Have Fun!

John.

John Robson Guitar Tuition

John Robson… Guitarist

Portraits, A New Album by The John Robson Jazz Project

 

A few years ago I decided it was time to explore some new musical territory, both as a listener and as a player. You can read the back story leading to this decision here. One of the new courses I set out on was a journey into the world of that much maligned genre, jazz.

Having cut my teeth as a musician playing blues, it wasn’t a great stretch to adapt to the requirements of this new style of playing. I leaned a few jazz standards, and even recorded some of these tunes. It didn’t scratch the itch properly, though, until I’d written something in this vein. One thing led to another, and before I knew it, I was half way through a set of tunes which looked like they could just be a complete album. Here, then, is the story of that album as I recorded it track by track:

 

This is the tune which kicked it all off. As is often the case with my music, the chord progression came first. When it came to the melody, I wanted something which sounded “warm” and “welcoming”. I improvised a few different ideas over a rough version of the chord progression, and amalgamated the best parts into the finished melody you hear. Throw in a few key changes as the tune progresses and it was finished in under a day. The title is a dedication to my wife, Jackie, who has been through a lot in recent years. This tune is my way of thanking her for everything and letting her know I love her more than ever.

 

One of the artists I discovered when I first got curious about jazz was Kenny Burrell. His 1963 album “Midnight Blue” is utterly superb, and well worth checking out. When I started this album I knew I had to include something “Burrell-esque”, so I did what I often do when I want to write a tune reminiscent of another piece… purposefully not listen to the reference material (in this case the title track of Midnight Blue) for a good few weeks. This ensures that I have only a sketchy memory to work from, and (hopefully) prevents me plagiarising. As it turns out, my memory was sketchier than I thought, as my tune is considerably slower in tempo than Kenny’s. Still, I’m happy enough with the end product.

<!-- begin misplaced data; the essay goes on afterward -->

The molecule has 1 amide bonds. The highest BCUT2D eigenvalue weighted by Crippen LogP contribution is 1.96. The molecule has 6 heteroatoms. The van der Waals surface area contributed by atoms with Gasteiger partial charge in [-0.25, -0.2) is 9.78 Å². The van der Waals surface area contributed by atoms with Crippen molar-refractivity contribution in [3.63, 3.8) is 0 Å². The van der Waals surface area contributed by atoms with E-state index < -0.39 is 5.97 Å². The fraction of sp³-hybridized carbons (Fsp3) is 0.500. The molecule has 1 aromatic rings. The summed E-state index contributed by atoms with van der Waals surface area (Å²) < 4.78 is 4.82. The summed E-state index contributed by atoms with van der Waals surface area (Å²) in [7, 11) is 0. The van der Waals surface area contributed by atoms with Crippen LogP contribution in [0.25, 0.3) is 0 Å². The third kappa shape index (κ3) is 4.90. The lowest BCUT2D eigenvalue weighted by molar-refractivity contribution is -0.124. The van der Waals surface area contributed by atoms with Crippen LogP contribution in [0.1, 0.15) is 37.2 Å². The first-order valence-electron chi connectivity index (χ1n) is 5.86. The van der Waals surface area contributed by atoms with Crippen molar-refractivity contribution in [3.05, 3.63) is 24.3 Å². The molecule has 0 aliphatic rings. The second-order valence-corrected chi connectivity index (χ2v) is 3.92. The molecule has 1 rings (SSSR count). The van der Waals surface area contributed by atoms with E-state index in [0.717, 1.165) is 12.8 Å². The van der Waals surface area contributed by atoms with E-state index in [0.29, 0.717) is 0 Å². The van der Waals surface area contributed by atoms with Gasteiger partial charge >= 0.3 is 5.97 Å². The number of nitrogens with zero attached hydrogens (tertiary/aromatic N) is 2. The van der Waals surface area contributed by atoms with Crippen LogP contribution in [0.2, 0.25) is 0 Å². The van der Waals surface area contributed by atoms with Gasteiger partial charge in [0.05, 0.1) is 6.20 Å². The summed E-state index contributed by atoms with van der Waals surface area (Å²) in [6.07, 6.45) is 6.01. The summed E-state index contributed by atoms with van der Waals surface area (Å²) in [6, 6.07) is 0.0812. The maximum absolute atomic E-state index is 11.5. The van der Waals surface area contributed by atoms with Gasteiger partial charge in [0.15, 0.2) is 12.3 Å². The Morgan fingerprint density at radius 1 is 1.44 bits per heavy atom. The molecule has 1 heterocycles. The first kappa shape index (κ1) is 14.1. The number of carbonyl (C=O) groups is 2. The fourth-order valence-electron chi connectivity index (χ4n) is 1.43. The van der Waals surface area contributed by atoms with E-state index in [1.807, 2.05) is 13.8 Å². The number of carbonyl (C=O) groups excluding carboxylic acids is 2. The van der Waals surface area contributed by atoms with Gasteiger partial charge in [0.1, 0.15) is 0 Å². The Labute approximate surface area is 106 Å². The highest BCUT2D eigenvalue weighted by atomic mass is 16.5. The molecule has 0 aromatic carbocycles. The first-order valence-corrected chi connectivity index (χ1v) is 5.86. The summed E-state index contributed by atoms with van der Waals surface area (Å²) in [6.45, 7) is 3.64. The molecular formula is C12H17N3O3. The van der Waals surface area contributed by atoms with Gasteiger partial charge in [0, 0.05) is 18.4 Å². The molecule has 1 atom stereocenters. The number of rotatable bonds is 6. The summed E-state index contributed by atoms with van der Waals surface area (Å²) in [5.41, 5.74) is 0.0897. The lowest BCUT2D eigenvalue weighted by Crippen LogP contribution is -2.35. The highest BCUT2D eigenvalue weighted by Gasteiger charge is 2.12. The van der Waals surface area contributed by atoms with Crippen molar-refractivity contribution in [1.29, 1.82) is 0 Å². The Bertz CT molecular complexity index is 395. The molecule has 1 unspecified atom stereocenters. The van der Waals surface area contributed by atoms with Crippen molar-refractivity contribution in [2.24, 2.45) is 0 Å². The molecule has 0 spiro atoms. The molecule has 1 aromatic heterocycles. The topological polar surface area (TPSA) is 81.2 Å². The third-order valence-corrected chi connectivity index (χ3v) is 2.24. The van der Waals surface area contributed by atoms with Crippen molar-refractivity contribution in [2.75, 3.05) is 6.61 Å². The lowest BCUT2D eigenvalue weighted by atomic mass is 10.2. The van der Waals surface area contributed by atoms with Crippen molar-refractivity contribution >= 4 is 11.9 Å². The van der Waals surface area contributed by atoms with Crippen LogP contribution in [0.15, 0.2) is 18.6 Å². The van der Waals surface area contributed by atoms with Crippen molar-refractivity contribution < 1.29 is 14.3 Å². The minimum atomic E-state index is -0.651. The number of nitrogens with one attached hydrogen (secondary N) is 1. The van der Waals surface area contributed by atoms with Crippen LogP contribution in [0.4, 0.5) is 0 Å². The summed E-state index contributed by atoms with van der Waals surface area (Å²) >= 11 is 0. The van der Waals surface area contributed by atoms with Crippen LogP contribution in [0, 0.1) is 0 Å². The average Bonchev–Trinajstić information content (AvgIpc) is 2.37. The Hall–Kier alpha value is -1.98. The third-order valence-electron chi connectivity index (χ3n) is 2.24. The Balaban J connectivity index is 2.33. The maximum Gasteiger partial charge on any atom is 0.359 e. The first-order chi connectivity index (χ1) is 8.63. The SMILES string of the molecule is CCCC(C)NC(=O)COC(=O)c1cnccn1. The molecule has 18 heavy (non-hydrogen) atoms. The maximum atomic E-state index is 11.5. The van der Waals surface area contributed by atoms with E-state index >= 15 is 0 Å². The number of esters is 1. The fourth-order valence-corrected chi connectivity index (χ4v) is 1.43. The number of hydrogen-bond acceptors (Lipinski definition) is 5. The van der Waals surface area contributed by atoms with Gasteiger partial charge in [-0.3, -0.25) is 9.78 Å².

This was just an experiment. I’d never played anything remotely “Latin” in flavour before, and wanted to see if I could pull it off. I did some research on how this kind of music worked, rhythmically, and came up with the drum pattern you hear at the start of the track. From there, it was just a collection on blues ideas (fans of Freddie King may recognise the 16 bar verse chord sequence I “borrowed” from “The Stumble”) and a melody based, once again, on improvising my way around the notes present in the chords. The title is a reference to Palace FM, a radio station I used to work at & have many happy memories of.

 

Every Friday morning I set out to do the weeks grocery shopping. This involves a walk through town along a main thoroughfare called West Dyke Road. This particular Friday I was just finishing the final mix to Palace Mambo, and as I headed out to the supermarket I was contemplating what sort of tune would I’d be doing next. A car drove past with the windows open and music playing. I only caught a couple of bars of whatever song was being played, but the melody (or that part of it that I heard, anyway) stuck in my head and I developed it, mentally as I walked along. I even used the voice recorder on my phone to record myself humming a basic outline. As soon as I got home I listened to what I’d got & tried my best to find the melody I had in me head with my fingers on the guitar. The resulting tune is what you hear. One of the few occasions where the melody came before I had a chord sequence.